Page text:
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unimpressed

/ˌʌnɪmˈprɛst/
adjective
1.
not having a favourable opinion: unimpressed by his arguments
Collins English Dictionary - Complete & Unabridged 2012 Digital Edition
© William Collins Sons & Co. Ltd. 1979, 1986 © HarperCollins
Publishers 1998, 2000, 2003, 2005, 2006, 2007, 2009, 2012
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Examples from the Web for unimpressed
Contemporary Examples
Historical Examples
  • And Mollenhauer seeing him for the first time, was not unimpressed.

    The Financier Theodore Dreiser
  • He got up and looked, but seemed unconvinced as well as unimpressed.

    In Africa John T. McCutcheon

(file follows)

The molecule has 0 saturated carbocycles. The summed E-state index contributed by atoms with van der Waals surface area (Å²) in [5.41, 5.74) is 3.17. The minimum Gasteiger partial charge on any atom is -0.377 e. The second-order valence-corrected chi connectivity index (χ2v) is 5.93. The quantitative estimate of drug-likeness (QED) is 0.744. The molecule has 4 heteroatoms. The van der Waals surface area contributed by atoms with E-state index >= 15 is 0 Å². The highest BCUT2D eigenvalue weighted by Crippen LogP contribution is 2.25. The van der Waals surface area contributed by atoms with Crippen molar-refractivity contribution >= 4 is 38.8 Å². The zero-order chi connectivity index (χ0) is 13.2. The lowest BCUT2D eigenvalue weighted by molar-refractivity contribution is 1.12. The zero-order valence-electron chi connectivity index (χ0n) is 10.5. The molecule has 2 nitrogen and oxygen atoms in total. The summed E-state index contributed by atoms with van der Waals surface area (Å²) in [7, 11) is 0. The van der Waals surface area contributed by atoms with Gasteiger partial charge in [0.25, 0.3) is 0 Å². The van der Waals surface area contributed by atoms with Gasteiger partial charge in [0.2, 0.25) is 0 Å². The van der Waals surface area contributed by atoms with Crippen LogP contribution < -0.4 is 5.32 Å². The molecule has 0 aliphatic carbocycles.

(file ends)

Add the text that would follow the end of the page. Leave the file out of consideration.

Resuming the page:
• The nations cited by Winona that had thrived and grown strong on the produce of the fields left him unimpressed.

    The Wrong Twin Harry Leon Wilson
  • Logically, she hated the unimpressed and profane witness of the phenomenon.

    The Madigans Miriam Michelson
  • Nadia studied the foundry for a moment, interested, but unimpressed.

    Spacehounds of IPC Edward Elmer Smith
Word Origin and History for unimpressed
adj.

1861, "not awed," from un- (1) "not" + past participle of impress. Used earlier in a sense of "not subjected to restraint" (1743). Unimpressive is recorded from 1796.

Online Etymology Dictionary, © 2010 Douglas Harper
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